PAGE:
A thought-provoking article published by a cancer survivor poses the question, ‘‘Are we losing the war on cancer?’’ (Leaf, 2004). Since the ‘war on cancer’ began in 1961, there have been significant advances in the treatments of diseases such as childhood leukaemia and the overall mortality rate of epithelial based cancers, such as breast and lung, have been declining due to early detection and prevention methods. However, as Leaf mentions, for the most common epithelial based cancers, the survival of patients with metastatic disease have not improved significantly over the past few decades. Despite these statistics, there is significant optimism within the cancer research community that novel treatments will improve these rates considerably. So, as our ability to attack specific targets improves, a fundamental question still remains, “Are we targeting the right cells”?
The identification and characterisation of cancer cells that have the most potential to metastasise and hence, contribute to disease progression, could lead to the development of more efficient and effective treatments. Controversial though they are, cancer stem cells (CSCs) are a very promising therapeutic target. If one cell type was responsible for resistance to treatment and the metastatic spread of cancer, it would explain treatment failures and provide a novel idea of how to attack the disease, as there is accumulating evidence that CSCs play a pivotal role in drug resistance, tumour regeneration and metastasis of various cancer entities.To achieve this goal it will be necessary to determine which cancers follow a cancer stem cell model and which do not, to address technical issues related to tumourigenesis assays, and to test the extent to which cancer cell heterogeneity arises from genetic versus epigenetic differences. Here, we will discuss the cancer stem cell hypothesis, including evidence for its validity, their implications in cancer therapy and concluding with some unanswered questions and future directions for research.
The Cancer Stem Cell Hypothesis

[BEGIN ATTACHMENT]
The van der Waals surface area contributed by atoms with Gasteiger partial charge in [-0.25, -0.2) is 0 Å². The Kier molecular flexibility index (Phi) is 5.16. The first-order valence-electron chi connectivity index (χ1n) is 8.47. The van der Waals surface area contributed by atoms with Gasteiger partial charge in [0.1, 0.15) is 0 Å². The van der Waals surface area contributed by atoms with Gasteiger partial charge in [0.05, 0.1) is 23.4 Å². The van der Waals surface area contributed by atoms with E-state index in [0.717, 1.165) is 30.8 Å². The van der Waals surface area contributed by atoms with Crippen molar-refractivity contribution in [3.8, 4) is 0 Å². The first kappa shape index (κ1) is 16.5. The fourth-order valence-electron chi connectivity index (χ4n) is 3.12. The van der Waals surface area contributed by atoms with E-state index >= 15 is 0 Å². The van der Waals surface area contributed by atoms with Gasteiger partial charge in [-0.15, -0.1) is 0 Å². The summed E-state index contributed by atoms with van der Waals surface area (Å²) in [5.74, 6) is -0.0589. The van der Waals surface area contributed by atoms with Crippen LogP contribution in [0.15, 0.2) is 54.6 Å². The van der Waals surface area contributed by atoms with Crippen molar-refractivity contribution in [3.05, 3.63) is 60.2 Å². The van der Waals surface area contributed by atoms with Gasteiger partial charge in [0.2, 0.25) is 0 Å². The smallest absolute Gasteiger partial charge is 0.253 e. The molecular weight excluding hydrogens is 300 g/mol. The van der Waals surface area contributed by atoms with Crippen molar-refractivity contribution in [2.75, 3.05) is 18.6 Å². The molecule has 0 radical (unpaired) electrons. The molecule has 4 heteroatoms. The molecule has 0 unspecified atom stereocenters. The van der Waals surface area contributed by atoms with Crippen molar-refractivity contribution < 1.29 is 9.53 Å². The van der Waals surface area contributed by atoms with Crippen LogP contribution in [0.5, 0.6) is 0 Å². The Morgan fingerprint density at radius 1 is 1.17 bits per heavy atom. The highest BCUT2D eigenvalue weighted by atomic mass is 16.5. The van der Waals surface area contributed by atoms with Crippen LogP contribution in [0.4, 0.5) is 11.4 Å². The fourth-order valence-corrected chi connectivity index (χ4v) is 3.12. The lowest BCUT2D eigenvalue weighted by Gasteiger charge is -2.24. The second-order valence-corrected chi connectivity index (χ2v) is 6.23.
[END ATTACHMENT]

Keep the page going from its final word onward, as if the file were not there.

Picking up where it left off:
Despite extensive cancer research, the exact origin and method of tumour growth is not exactly clear. Solid tumours are often made up of a heterogeneous population of cells where some cells can divide repeatedly, whereas some appear to differentiate and no longer divide, so no longer contribute towards tumour growth. There are two models proposed to explain this tumour heterogeneity and growth: the cancer stem cell model and the stochastic model. The stochastic model suggests that all cancer cells have the same potential to grow and divide, although only a fraction of them will contribute towards growth, due to genetic or epigenetic changes. It builds upon this by suggesting that cells within a tumour are not in an organised system, where any cell has the same potential to contribute to tumour growth but they either are self-renewing or differentiated. The CSC model offers a different explanation for tumour growth; where tumours grow in a similar hierarchical, organised manner to normal tissue, with CSCs at the top and giving rise to all the other cancer cells. Currently, there is no definitive proof proving either of these models over the other, however both models could be true dependent on cancer type and the stage of the cancer. Personally, I would hypothesise that the CSC model is more likely to be true as the stochastic model is made up of differentiated cancer cells, which no longer contribute to growth, and another mature cell type called transit amplifying cells. These cell types do not possess the ability to self-renew, so cannot be solely responsible for the long-term survival and growth of solid tumours. This emphasises that the CSC model may be the true model as the tumours stem from self-renewing cells, with similar properties to normal stem cells, and would be responsible for the maintenance of the tumour.